This new film about the Women Airforce Service Pilots (WASP) is part of the larger Rise Above education initiative created by the Commemorative Air Force museum.
CAF Rise Above: WASP will detail the story of the first women to fly for the United States Armed Forces, the WASP, during World War II.
Using never before seen WASP interviews, state of the art graphics, epic aerial sequences and historic reenactments, CAF Rise Above: WASP will introduce these historic women’s stories to the world like never before, according to the filmmaker.
Exhibition of the film will take place throughout the country in dome theaters.
Officials with Hemlock Films note they have traveled the country to conduct interviews with several WASP.
“We are grateful to each of these amazing women from history for opening their home to us for the day, and I can’t wait to share their inspiring story with kids everywhere,” said director Kara White.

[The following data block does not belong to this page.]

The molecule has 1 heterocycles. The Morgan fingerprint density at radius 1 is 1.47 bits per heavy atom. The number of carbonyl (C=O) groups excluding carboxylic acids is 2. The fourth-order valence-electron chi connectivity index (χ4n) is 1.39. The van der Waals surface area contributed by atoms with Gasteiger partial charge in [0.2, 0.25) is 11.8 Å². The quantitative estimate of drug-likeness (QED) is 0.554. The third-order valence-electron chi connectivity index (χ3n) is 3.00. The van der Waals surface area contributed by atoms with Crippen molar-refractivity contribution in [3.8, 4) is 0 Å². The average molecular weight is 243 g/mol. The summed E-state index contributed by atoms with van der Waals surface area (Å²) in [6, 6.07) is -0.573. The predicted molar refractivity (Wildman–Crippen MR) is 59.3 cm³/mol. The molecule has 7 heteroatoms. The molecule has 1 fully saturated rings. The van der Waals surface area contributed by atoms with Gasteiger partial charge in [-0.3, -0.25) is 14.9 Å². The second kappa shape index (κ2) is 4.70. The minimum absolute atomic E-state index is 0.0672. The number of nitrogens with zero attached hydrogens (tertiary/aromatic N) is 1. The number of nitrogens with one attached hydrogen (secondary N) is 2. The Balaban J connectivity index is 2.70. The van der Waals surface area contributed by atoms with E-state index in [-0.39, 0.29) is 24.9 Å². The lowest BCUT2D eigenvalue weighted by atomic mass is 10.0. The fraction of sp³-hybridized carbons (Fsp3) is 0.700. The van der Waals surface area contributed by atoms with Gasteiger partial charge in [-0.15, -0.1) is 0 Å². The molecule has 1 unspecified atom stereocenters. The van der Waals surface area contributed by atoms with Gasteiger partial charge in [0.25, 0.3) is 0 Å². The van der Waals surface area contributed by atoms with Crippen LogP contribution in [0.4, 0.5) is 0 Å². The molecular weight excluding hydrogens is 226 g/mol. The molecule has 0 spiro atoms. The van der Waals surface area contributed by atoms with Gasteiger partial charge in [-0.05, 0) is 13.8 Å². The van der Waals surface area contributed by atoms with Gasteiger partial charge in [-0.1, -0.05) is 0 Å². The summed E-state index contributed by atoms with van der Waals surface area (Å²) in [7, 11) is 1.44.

Filming continues this month at Avenger Field in Sweetwater, Texas, the original WASP World War II training base.
CAF Rise Above: WASP is schedule for completion and release in 2019.
About the WASP
The Women Airforce Service Pilots, or WASP, were the first female pilots to fly American military aircraft. Because society held the view that women did not belong in a cockpit, these women had to overcome many challenges before ultimately proving themselves as more than equal to the task of flying complex, modern, aircraft.
Even though they faced a military unwilling to include them, the perseverance and dedication the WASP possessed allowed them to serve their country in a time of great need, blazing a path for generations of women who would follow them into aircraft cockpits and male-dominated careers everywhere.
Though there would only be 1,074 women who could call themselves WASP, their story provides an inspirational lesson about the power of self-confidence and determination, according to the filmmakers.